I never get tired of thinking about the Nolan Ryan-Robin Ventura fight. And now that Ventura is managing the White Sox, people are finding occasion to talk about it all again.
Over at CSNChicago.com, Chuck Garfien has a new angle on it. Seems that one of Ventura’s players — Paul Konerko — was at the game. He was in the stands with his U.S. Junior Olympic baseball team. In fact, they met Ventura before the game when Ventura offered them inspirational words about sportsmanship and stuff.
So of course seeing him charge the mound in blind fury a couple hours later had an impression:
Did seeing Ventura go after one of the best, most respected players in the game change his opinion of him?
Nope. The opposite.
“That made me think nothing less of him, only more because anybody who’s going to charge Nolan Ryan, you gotta have…”
Konerko paused for a few seconds, trying to find the right word he can use on family television. Then one popped in his head.
“You gotta have some guts let’s just put it that way.”
I’m glad he corrected himself. Because you can’t say “balls” on Comcast/NBC-affiliated outlets.
Nationals’ outfielder Adam Eaton was carried off the field after stumbling over first base on Friday night. In the ninth inning of the Nationals’ 7-5 loss to the Mets, Eaton appeared to catch his ankle on the bag as he ran out an infield single, suffering a leg injury on the fall. He was unable to put pressure on his left leg after the play and required assistance by two of the Nationals’ athletic trainers as he exited the field.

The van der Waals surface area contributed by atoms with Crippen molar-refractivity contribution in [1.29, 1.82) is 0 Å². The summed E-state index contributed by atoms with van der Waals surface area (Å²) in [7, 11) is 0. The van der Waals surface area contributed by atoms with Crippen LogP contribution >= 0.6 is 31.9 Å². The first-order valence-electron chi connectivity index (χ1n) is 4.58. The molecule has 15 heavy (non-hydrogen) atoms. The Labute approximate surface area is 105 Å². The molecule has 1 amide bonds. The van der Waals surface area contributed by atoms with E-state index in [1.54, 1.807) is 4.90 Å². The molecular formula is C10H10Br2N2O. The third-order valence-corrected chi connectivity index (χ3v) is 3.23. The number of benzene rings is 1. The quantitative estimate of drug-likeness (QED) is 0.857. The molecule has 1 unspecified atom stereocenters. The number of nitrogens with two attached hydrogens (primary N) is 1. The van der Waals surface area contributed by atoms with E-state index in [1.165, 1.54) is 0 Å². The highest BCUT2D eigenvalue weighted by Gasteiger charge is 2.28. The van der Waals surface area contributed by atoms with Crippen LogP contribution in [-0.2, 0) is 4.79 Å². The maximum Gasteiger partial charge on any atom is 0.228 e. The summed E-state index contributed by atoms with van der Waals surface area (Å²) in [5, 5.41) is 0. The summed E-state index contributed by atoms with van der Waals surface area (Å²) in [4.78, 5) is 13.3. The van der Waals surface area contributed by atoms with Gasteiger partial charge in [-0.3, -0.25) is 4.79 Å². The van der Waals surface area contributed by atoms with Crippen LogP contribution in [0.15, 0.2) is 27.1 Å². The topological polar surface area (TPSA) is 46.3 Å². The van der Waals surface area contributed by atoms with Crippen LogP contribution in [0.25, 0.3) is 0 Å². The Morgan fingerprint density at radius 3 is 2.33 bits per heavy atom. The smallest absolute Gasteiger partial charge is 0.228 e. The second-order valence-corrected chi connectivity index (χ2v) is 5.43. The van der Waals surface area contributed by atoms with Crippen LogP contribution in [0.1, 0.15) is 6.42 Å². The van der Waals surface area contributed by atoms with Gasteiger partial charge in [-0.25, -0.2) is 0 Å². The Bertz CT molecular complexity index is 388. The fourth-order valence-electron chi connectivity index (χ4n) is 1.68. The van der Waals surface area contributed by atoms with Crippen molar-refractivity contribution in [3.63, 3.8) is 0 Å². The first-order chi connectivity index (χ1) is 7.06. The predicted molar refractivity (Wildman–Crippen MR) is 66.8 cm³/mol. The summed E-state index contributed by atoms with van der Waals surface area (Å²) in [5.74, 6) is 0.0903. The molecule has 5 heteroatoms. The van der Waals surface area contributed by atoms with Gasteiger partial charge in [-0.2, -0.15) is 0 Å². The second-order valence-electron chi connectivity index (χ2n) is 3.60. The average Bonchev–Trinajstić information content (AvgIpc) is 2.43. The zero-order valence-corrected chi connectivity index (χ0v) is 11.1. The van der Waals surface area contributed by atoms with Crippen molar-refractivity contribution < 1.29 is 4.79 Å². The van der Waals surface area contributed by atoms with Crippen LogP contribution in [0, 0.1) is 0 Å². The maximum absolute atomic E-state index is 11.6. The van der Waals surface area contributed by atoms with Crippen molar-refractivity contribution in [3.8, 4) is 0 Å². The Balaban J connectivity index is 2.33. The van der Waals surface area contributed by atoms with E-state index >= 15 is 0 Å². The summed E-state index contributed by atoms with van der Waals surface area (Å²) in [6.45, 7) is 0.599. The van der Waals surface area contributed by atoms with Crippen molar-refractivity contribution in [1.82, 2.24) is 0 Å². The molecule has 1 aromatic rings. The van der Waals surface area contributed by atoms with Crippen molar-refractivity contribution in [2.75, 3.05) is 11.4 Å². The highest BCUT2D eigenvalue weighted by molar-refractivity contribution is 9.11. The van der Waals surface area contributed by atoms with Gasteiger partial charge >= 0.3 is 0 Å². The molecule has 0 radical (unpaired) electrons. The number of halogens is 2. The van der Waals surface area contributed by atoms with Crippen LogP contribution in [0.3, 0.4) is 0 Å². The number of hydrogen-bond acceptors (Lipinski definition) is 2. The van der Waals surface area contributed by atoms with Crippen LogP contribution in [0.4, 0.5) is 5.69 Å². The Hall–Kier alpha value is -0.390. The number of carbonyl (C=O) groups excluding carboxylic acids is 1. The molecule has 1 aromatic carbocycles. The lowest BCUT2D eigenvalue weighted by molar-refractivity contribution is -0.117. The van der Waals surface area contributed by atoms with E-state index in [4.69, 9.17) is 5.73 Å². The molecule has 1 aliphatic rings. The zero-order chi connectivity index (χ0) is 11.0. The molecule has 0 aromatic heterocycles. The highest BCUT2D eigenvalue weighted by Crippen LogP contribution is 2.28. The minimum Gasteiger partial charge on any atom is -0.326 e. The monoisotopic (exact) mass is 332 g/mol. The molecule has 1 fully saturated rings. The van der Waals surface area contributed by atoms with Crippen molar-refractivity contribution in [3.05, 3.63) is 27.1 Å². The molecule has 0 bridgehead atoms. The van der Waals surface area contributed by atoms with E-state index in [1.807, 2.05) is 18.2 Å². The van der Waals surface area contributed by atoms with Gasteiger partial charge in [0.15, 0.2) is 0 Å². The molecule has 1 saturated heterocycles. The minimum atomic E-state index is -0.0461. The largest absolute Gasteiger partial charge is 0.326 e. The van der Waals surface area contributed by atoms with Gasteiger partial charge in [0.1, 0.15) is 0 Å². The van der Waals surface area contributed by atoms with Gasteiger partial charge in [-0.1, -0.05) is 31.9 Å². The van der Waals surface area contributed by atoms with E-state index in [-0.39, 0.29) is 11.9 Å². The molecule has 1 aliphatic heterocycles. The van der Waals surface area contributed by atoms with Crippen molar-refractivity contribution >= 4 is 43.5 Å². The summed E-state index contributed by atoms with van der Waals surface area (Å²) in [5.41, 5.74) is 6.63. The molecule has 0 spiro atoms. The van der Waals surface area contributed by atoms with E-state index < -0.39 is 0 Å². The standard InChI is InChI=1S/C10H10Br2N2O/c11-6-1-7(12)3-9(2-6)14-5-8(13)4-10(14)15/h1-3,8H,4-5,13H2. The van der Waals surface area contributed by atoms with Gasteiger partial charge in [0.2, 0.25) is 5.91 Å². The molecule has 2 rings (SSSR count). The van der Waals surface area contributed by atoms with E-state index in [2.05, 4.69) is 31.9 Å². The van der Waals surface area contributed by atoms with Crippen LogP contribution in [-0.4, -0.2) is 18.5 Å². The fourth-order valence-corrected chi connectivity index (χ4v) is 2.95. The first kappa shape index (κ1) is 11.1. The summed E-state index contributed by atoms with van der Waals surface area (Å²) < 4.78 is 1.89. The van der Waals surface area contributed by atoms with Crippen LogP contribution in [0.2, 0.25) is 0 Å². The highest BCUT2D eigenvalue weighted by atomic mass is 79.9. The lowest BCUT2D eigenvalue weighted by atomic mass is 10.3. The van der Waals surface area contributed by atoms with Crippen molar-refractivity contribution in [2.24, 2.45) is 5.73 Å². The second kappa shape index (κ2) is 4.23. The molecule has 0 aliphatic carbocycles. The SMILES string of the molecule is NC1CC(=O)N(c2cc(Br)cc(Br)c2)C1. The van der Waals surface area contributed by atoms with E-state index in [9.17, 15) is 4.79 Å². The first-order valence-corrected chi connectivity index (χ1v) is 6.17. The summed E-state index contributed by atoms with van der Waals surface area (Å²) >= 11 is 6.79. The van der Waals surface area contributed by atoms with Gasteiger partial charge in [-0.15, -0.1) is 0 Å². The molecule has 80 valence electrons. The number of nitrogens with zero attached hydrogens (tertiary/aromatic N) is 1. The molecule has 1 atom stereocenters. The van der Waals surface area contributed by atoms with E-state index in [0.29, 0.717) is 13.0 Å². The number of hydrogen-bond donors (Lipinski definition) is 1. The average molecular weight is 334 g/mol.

Eaton is scheduled to undergo an MRI on Saturday, but Nationals’ manager Dusty Baker told reporters that it “doesn’t look too good.” It’s the first significant leg injury the outfielder has sustained since 2014, when he went on the 15-day disabled list with a hamstring strain. He’ll likely be replaced by Michael Taylor in center field for the next couple of games, though that could be a temporary fix as the Nationals seek a better solution during Eaton’s recovery process.
It’s been just over a week since Giants’ left-hander Madison Bumgarner got a serious scare after a nasty dirt bike accident. He escaped with bruised ribs and a Grade 2 strain of his left shoulder AC joint, but there was some speculation that the injuries would cause a significant, if not permanent, setback in the southpaw’s career. Thankfully, things aren’t looking quite so bleak today. Not only will Bumgarner not require surgery, but he could return as soon as the week following the All-Star break, the Giants said Friday.
Of course, that timeline is wholly dependent on how smoothly the recovery process goes, so nothing is set in stone yet. NBC Sports Bay Area’s Alex Pavlovic estimates 2-3 months of rest and rehab, including “two months before he can get back on the mound and then another three to four weeks of throwing and rehab starts before he’s big league-ready.” It’s a long and laborious schedule, but still looks much better than any surgical alternative.
Prior to the accident, Bumgarner was working on a solid start to the 2017 season. He maintained a 3.00 ERA, 1.3 BB/9 and 9.3 SO/9 through 27 innings with the club, though his average 1.75 runs of support per start fed into an 0-3 record.